NEW YORK - The reopening of Broadway after more than a year of pandemic closures is a milestone for music lovers, but New York is not the only American city using its rich musical traditions as a tourist draw.
Other great musical cities such as Las Vegas, Chicago, Detroit, Seattle and New Orleans are also highlighting their unique offerings to woo back visitors as travel restrictions ease.
Speaking at a virtual presentation for media from Southeast Asia - which accounted for about one million visitors to the US each year pre-pandemic - Ms Jackie Ennis of Brand USA, the country's destination marketing organisation, said: "Music is a universal language that allows us to transcend language and cultural boundaries, and it has always been one of the United States' most important assets.
"The goal is to use music to allow our international visitors to see the diversity of experiences and destinations in the US beyond the traditional gateway cities."
The city known for its gambling, nightlife and shows has roared back to life in recent months.
The entertainment calendar is once again packed with big names. July saw sold-out shows by pop singer Bruno Mars and comedian Dave Chappelle, while this month boasts performances by Harry Styles and Billie Eilish.
And the queen of The Strip, Celine Dion, is set to begin a new Las Vegas residency in November.
Hotel operators also seem confident that the crowds will return, with three major properties opening in the last 10 months: Circa, Virgin Hotels and Resorts World, the latter a US$4.3 billion mega-resort with 3,509 rooms.
The largest city in the state of Michigan is famous as the birthplace of the Motown sound.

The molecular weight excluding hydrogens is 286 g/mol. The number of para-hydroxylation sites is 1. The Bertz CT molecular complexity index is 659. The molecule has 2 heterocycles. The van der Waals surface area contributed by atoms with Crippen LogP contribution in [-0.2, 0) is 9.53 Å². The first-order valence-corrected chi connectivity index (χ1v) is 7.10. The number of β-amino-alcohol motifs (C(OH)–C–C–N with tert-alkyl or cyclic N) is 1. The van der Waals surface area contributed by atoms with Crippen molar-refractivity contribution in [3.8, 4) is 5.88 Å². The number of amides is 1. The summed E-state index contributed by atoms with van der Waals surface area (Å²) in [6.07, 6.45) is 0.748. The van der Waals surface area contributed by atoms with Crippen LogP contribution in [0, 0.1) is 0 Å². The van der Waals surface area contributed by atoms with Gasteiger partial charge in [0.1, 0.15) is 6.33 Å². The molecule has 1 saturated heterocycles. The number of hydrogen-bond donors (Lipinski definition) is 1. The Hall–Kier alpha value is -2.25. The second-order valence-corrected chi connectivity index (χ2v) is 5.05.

A style of rhythm and blues named for the Motown record label founded by Berry Gordy in 1959, it produced hits by iconic artists such as Stevie Wonder, Diana Ross, The Supremes and The Jackson 5.
When it reopens next year, visitors can tour the Motown Museum to learn how his musical vision spawned a cultural movement.
Detroit is also an important city for jazz, hosting the world's largest free jazz festival every September.
And it is the home of techno music, which was created by four friends here in the early 1980s and has since exploded in popularity globally.
Every May, the Movement Electronic Festival brings together top deejays from around the world, and techno also figures prominently in the city's lively bar and club scene.
In 2019, this was the most visited city in the United States after New York and Orlando, Florida - largely because it has the most connected airport in North America, especially for Asian travellers.
But the eclectic music scene is reason to do more than just pass through.
Both blues and house music can trace their beginnings here.
A must-see is legendary blues guitarist and singer Buddy Guy, who influenced everyone from Jimi Hendrix to Eric Clapton to John Mayer. He performs at his club in downtown Chicago in January every year.
But visitors do not have to spend a cent to enjoy good music.
The Pritzker Pavilion has an outdoor stage with free concerts from Mondays to Fridays in the summer months, with seating for 5,000 people in beautiful Millennium Park.
Throughout the year, Chicago also hosts a gospel festival, a jazz festival and a blues festival with free outdoor performances.